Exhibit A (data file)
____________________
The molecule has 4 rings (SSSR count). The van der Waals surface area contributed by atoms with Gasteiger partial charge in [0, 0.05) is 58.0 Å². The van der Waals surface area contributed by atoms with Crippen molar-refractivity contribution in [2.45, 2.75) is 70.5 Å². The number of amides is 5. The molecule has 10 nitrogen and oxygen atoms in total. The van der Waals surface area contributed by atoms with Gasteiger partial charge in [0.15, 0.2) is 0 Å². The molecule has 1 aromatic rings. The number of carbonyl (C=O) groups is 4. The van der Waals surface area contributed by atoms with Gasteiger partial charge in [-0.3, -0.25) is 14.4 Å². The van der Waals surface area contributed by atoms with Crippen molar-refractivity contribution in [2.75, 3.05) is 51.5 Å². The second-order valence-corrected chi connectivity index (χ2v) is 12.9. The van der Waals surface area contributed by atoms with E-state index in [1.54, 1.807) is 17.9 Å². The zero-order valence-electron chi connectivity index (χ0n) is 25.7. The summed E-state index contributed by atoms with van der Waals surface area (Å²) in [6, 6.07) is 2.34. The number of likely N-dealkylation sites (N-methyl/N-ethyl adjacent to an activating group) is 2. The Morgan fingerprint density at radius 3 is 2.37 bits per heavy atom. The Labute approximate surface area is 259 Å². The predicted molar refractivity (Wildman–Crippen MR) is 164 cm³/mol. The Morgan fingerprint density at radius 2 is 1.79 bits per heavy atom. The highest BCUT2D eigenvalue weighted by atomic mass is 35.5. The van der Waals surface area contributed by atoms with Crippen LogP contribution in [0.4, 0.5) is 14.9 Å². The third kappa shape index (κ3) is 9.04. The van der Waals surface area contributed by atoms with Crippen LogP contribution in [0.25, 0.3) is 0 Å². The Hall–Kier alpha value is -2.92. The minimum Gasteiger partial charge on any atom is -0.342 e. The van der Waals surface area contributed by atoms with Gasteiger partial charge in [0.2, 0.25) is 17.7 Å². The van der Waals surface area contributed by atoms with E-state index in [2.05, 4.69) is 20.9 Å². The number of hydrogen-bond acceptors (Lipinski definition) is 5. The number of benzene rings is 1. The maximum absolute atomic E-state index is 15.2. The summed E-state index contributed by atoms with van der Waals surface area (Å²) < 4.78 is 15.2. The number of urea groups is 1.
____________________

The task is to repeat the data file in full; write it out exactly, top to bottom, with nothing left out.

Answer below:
The molecule has 4 rings (SSSR count). The van der Waals surface area contributed by atoms with Gasteiger partial charge in [0, 0.05) is 58.0 Å². The van der Waals surface area contributed by atoms with Crippen molar-refractivity contribution in [2.45, 2.75) is 70.5 Å². The number of amides is 5. The molecule has 10 nitrogen and oxygen atoms in total. The van der Waals surface area contributed by atoms with Gasteiger partial charge in [0.15, 0.2) is 0 Å². The molecule has 1 aromatic rings. The number of carbonyl (C=O) groups is 4. The van der Waals surface area contributed by atoms with Gasteiger partial charge in [-0.3, -0.25) is 14.4 Å². The van der Waals surface area contributed by atoms with Crippen molar-refractivity contribution in [2.75, 3.05) is 51.5 Å². The second-order valence-corrected chi connectivity index (χ2v) is 12.9. The van der Waals surface area contributed by atoms with E-state index in [1.54, 1.807) is 17.9 Å². The zero-order valence-electron chi connectivity index (χ0n) is 25.7. The summed E-state index contributed by atoms with van der Waals surface area (Å²) in [6, 6.07) is 2.34. The number of likely N-dealkylation sites (N-methyl/N-ethyl adjacent to an activating group) is 2. The Morgan fingerprint density at radius 3 is 2.37 bits per heavy atom. The Labute approximate surface area is 259 Å². The predicted molar refractivity (Wildman–Crippen MR) is 164 cm³/mol. The Morgan fingerprint density at radius 2 is 1.79 bits per heavy atom. The highest BCUT2D eigenvalue weighted by atomic mass is 35.5. The van der Waals surface area contributed by atoms with Crippen LogP contribution in [0.4, 0.5) is 14.9 Å². The third kappa shape index (κ3) is 9.04. The van der Waals surface area contributed by atoms with Crippen LogP contribution in [0.25, 0.3) is 0 Å². The Hall–Kier alpha value is -2.92. The minimum Gasteiger partial charge on any atom is -0.342 e. The van der Waals surface area contributed by atoms with Gasteiger partial charge in [0.2, 0.25) is 17.7 Å². The van der Waals surface area contributed by atoms with E-state index in [2.05, 4.69) is 20.9 Å². The number of hydrogen-bond acceptors (Lipinski definition) is 5. The number of benzene rings is 1. The maximum absolute atomic E-state index is 15.2. The summed E-state index contributed by atoms with van der Waals surface area (Å²) < 4.78 is 15.2. The number of urea groups is 1.